Hillary Won’t Hold Press Conferences Because Media Is Sexist
By Daily Bell Staff - July 09, 2016

Decades-old pink sweater helps explain why Hillary Clinton really hates press conferences  …  Why is she so reluctant to stand in front of the assembled media and take questions?  The answer could have something to do with the very first news conference Clinton held as first lady in 1994, an event that became known as the “pink press conference” or the “pretty-in-pink press conference.” – National Post

The National Post has just explained why Hillary avoids press conference: The media discriminates against her because she is a woman.  Also: The Media “never lets go of a scandal.”

Reportedly, she’s not held one in 2016 and last held one on Dec. 4 2015.

She doesn’t like them. She avoids them. This perception apparently took hold after the so-called “pretty-in-pink” press conference.

The Pretty-in-Pink news conference was intended to address charges over a Clinton scandal involving a bankrupt housing development called Whitewater.

The results of the press conference included speculation on why she wore the sweater but didn’t do much to decrease interest in Whitewater. That seems have created a grudge that has lasted some 20 years.

The speculation surrounding the sweater was obvious: She was trying to soften her image as “co-president” by reminding the media she was in fact Bill Clinton’s wife.

For Hillary defenders, the lack of press conferences is part of a larger strategy of self-preservation.

The press is seen as invasive, and its questioning unfair and relentless.

More from the National Post:

Clearly Clinton does not appreciate reporters’ interest in how she dresses or, more broadly, their subjecting her to any scrutiny that a man in her position would not have to deal with.

During a news conference last March, she was asked whether she would face “all this fuss” about her private email usage, if she were a man. Clinton smiled, threw up her hands and said, “Well, I will leave that to others to answer.”

The article concludes that Clinton will have to have a press conference at some point but that she “it’s unlikely that she will ever warm up to these sessions. Given her history — or the way she seems to view her history, anyway — it’s not hard to figure out why.”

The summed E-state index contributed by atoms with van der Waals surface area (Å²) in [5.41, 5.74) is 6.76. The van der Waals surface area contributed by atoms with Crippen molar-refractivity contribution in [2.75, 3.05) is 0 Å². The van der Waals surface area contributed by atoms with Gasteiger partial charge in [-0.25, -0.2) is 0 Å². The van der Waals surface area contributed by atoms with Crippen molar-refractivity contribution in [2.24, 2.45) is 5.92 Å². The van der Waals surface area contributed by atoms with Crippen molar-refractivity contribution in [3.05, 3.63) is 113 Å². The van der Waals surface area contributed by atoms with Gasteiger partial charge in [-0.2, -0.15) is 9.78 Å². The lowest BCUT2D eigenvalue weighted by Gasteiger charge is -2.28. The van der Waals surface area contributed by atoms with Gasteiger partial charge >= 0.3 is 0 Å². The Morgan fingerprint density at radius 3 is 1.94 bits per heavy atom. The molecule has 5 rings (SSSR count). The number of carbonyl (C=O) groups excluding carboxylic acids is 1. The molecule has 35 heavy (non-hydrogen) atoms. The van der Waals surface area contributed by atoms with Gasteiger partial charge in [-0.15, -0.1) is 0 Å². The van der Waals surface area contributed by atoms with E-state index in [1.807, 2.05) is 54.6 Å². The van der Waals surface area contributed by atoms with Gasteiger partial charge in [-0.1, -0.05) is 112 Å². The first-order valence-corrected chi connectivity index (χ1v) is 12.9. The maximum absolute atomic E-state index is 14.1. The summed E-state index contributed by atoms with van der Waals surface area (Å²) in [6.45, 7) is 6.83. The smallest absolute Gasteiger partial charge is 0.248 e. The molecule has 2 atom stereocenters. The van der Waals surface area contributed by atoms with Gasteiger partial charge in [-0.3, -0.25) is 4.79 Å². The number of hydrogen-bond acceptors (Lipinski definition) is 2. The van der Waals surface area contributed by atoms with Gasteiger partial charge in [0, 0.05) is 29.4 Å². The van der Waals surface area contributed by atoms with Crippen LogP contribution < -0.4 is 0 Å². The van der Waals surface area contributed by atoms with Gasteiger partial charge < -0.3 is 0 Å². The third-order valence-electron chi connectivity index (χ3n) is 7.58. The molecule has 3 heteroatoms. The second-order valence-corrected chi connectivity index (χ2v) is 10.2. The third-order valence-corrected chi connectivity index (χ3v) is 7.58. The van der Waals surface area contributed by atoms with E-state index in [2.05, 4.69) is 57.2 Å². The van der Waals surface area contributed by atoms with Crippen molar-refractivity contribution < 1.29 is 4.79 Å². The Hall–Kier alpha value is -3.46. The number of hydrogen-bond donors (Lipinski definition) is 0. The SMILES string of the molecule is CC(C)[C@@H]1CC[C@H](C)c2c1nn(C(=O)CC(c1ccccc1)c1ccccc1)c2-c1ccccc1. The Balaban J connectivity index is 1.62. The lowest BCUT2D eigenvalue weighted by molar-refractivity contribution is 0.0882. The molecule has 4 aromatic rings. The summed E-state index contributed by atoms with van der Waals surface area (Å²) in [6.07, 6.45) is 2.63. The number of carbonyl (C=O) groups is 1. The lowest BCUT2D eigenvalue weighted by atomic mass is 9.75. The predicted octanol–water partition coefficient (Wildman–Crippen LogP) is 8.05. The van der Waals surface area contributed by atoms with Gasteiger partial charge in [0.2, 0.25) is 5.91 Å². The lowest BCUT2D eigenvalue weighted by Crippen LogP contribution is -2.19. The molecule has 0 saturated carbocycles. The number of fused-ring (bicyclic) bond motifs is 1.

On the other hand, we have this from the Washington Post:

… Clinton has acknowledged in the past that she isn’t terribly comfortable speaking in public and, therefore, should avoid doing it.

… Here’s the fundamental problem with [the] argument: Clinton giving a news conference and allowing the media to ask her about anything isn’t a luxury item in a democracy. It’s a core principle.

Remember that the vote on Nov. 8 presumably will elect either Clinton or Donald Trump to the single most powerful office in the country and, maybe, the world.

… The idea that Clinton should continue to ignore the media because it’s good strategy is ludicrous. To be elected president of the United States, you must demonstrate the ability to field tough questions, to think on your feet and to deal with less-than-ideal situations.

One can certainly argue that the real reason Hillary doesn’t hold press conferences is because she’s told too many lies and doesn’t want to be confronted with them. But it’s convenient to blame her reluctance on a sexist, badgering press.

In the longer run it probably doesn’t matter if Clinton holds a conference or not.

Obama was accessible while running for office and even ran on the slogan “hope and change.”

But when one scrutinizes his record and what actually did change, it is fairly clear that most of the changes are cosmetic. Even his big accomplishment of furthering nationalizing health care can be seen in the context of a larger drift in that direction.

Like Bush before him, he hasn’t made any significant economic changes, nor has the US debt decreased, nor have its wars lessened. The nation remains on its present downward course.

That’s understandable given that the larger, elite plan seems to be to continue to weaken the US as part of a strategy to create increased global governance.

Conclusion: Elections in the US have little or no affect on the sociopolitical or economic structure of the country. This goes for Europe too. If changes come, they occur as the result of larger systemic influences that have little to do with the individual politician. Win or lose, if Hillary enters office, the results will be the same as before – only, given her background and psychopathology – much, much worse. Which is actually why her corporate, banking and military supporters are determined to elevate her.

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